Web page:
It seems like yesterday that he was small enough to wear it. And now he is eleven. I know I say that every year. Each summer I am amazed that my babies are bigger still than they were the last year. Eleven. And then it will be Twelve. And then, well, I don't even want to think of that word that lies after twelve. Teen. Eeks. I am not ready for teen. How, oh how did it happen that yesterday he woke up and was eleven?

August 9, 2013

the upside of a damp summer

Actually, to say this summer has been a damp one, well, that's not really painting a very accurate picture of what it's been like. Torrential might be a better word. Thunderstorm after thunderstorm. We haven't made much progress on our rain garden simply because every few days it gets filled up with sand that is washed down the drive (leftover from years of sanding the road above us we suspect). Our creeks gush and churn, white and rapid instead of languid and slow the way they were last summer. We've probably put down twenty pounds of grass seed through the summer in an attempt to grass up the area that used to be the driveway but I would guess that only a quarter of that has gotten the chance to root before it's been washed away.

But on the upside, there have been benefits too. The cool days and cooler nights. Knitting and reading away Saturdays when it's too rainy to go outside. The green green everywhere. No burnt summer grass or dry crinkly woods here. It's lush and fresh and beautiful.

And an orchid which has sat, unwatered (literally) for years now. I kept it for the leaves, never thinking that I could get it to bloom again and then one day I walked by to find a new shoot reaching toward the window. I've watched it, each day, as the buds grew and swelled, wondering if it really would bloom until today, when I came down stairs to find one perfect, pink blossom. A Friday greeting to remind me that there is always an upside to the storm.

August 5, 2013

lovely old lady

Not me, of course. Although with a birthday this week, I am feeling a little old. The lady I'm talking about, though, is this pretty little 1928 Singer 99.

Don't you have a Singer 99 already? Well, yes, yes I do. But a girl can never have too many sewing machines, right? (Ahem)

Last week a friend sent me an email asking if I'd like to adopt a vintage sewing machine. I looked at the pictures she sent, gazed up into the living room where my 99 is sitting, still unworking in it's bentwood case and over to where (one of my three) Brother machines (one is loaned to a friend though, so really only two) was tucked behind the piano and thought, "Four sewing machines is probably enough." And then I said "Yes! I'd love it."

Will, wonderful man that he is, didn't even bat an eye when I told him I had an antique sewing machine in the back of my car. He just hauled it into the living room for me, where I spent the better part of the weekend futzing with my new toy.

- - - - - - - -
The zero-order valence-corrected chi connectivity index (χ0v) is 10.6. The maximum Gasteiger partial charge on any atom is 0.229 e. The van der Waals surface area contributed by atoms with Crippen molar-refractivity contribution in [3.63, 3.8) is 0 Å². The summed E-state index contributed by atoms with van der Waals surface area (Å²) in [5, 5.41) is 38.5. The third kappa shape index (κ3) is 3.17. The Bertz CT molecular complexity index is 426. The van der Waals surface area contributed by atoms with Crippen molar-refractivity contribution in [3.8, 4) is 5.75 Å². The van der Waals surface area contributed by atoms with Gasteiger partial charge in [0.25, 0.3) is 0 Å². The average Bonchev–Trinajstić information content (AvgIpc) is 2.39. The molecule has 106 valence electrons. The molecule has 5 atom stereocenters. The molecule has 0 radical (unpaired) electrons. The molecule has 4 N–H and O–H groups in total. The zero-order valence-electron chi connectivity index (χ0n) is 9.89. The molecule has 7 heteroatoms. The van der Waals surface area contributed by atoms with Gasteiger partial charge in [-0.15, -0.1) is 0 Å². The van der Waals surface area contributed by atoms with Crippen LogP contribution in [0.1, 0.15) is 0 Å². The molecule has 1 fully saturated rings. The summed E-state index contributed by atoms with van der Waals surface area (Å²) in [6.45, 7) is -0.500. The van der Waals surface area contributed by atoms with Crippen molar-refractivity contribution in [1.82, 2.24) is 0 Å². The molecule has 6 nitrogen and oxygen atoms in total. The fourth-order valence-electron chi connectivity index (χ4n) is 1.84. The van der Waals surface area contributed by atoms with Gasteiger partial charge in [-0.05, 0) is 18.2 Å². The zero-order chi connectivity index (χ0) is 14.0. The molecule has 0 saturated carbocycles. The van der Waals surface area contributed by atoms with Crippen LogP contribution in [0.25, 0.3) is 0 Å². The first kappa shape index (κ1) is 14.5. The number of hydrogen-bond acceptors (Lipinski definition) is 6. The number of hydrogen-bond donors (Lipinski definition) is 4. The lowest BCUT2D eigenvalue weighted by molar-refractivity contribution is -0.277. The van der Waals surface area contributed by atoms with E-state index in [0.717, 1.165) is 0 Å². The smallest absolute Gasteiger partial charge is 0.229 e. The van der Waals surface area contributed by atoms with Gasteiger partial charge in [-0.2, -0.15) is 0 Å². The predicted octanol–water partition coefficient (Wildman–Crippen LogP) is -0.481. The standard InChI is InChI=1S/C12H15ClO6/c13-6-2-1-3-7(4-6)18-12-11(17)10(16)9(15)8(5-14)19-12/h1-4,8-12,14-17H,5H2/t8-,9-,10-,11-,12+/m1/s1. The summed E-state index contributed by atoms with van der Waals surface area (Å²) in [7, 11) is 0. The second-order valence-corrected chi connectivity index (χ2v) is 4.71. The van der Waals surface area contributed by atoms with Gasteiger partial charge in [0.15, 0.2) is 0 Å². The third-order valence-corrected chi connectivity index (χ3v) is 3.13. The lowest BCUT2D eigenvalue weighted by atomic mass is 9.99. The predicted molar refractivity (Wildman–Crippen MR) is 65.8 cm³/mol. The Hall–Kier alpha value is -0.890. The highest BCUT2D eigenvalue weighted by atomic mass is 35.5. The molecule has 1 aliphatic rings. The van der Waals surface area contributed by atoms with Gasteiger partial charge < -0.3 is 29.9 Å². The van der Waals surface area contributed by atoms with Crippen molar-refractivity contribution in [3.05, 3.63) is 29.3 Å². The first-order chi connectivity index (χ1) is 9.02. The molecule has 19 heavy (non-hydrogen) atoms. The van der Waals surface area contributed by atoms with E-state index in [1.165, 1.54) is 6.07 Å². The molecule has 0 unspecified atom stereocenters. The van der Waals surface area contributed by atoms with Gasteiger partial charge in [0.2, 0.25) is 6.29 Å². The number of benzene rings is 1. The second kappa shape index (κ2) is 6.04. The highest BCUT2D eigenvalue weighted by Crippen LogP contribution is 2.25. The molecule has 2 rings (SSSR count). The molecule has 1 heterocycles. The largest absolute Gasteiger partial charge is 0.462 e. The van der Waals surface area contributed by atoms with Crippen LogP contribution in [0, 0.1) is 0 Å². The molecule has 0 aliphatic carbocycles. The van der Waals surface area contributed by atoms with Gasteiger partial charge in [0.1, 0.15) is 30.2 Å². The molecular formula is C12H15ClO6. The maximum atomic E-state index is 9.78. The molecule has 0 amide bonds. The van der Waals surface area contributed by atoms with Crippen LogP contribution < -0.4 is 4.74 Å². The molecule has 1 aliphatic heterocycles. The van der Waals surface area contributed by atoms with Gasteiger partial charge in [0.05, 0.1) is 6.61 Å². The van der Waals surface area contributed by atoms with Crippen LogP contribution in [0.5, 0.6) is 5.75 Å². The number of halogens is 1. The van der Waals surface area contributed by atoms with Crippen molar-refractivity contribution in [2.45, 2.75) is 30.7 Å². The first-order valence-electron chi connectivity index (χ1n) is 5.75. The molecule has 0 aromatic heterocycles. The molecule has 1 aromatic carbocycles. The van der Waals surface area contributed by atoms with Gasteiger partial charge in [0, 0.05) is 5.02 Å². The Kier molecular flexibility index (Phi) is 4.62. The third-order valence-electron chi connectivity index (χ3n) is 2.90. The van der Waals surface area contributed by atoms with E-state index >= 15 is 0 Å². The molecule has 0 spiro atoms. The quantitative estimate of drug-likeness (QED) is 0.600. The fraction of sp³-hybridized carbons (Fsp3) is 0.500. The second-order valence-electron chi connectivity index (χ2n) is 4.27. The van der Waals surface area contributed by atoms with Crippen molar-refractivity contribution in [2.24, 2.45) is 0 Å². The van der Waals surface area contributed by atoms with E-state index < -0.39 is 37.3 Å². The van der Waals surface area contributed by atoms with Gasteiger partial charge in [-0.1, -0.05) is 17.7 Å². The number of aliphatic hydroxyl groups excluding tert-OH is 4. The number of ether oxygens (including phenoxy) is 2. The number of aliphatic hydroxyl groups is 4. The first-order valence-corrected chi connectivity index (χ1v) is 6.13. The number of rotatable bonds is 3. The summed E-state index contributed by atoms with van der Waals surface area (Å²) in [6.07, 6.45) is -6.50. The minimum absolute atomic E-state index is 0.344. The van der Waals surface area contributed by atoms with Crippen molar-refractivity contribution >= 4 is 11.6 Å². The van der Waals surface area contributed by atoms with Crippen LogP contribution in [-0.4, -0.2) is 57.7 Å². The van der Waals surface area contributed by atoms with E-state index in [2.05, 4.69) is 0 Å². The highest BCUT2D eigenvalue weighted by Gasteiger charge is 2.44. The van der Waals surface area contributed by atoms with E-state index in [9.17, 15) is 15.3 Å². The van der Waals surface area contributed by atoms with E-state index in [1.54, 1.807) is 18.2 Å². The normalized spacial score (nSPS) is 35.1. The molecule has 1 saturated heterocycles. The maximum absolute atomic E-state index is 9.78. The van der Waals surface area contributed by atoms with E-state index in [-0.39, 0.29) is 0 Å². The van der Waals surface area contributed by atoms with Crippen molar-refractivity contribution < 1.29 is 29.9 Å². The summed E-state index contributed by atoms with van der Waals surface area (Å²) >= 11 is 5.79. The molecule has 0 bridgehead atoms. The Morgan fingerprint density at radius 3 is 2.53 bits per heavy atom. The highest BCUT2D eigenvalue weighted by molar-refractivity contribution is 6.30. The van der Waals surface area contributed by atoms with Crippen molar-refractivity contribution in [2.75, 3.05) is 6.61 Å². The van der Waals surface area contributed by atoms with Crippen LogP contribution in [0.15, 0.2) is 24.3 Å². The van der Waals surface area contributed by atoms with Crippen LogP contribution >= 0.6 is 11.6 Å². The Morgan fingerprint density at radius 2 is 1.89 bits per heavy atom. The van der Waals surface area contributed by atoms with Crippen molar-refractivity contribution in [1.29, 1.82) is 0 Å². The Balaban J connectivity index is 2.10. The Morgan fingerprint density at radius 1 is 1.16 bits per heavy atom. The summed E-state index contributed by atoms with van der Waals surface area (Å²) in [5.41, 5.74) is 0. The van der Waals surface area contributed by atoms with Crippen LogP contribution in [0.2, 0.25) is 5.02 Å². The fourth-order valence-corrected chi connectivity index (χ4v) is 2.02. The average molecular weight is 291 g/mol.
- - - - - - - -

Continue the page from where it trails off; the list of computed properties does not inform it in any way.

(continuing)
Because this one? She works. And her decals are all perfect. And ALL the attachment (The ruffler foot! It's so fun!) are tucked into the original box.  She's a little stiff from years of disuse but inside her little drawer were all the little bits that she came with 85 years ago. And after some oiling and a little coaxing, she's been whirring along. Well, not whirring, still chugging a little, but the more I use her, the better she's running. I suspect that I need to open up the machine a little more to clean out decades of fluff and grease to really get her going.

I'm still getting used to the knee pedal, which, after years of using a foot pedal feels a little strange. But I'm getting there, and so is Evie, who has already finished a toy she was making on it and who has her eye on the one in the Bentwood case, if we can get it working (now that I have one working, I think I can figure out the other. Yeah, yeah, that was my reasoning all along) because she would like a machine of her very own please.

There's something so beautiful about these old machines, I don't think the new ones, snazzy as they are (and I could never give mine up. It makes perfect button holes. And pretty stitches! And, you know, does things like back stitch and zig zag. All very necesary) will ever be as elegant. And the fact that after 85 years, some of which were spent sitting unused, she fired up the first time, well, that's pretty amazing.  I know it's a cliche but I really think they don't make them like they used to.

Now, I need to find a good dress pattern for some back to school sewing. Any recommendations?

August 2, 2013

summer days

I've been a terrible blogger these days. I have no excuse. I suppose I have nothing exciting to share, it being the lazy part of the summer with nothing much more on the plate besides wandering down to the creek or out to the lake. Or perhaps it's just that we are too busy doing the things of summer for me to stop and write. Mixing working from home with summer fun does tend to fill up the days, not with anything exciting, just the stuff of living. It's so much more fun to putter down to the store and have a Popsicle by the creek than to sit at the computer and work after all. So when I do sit down it's to frantically meet a deadline.

Hoping you are having a lovely summer Friday out there.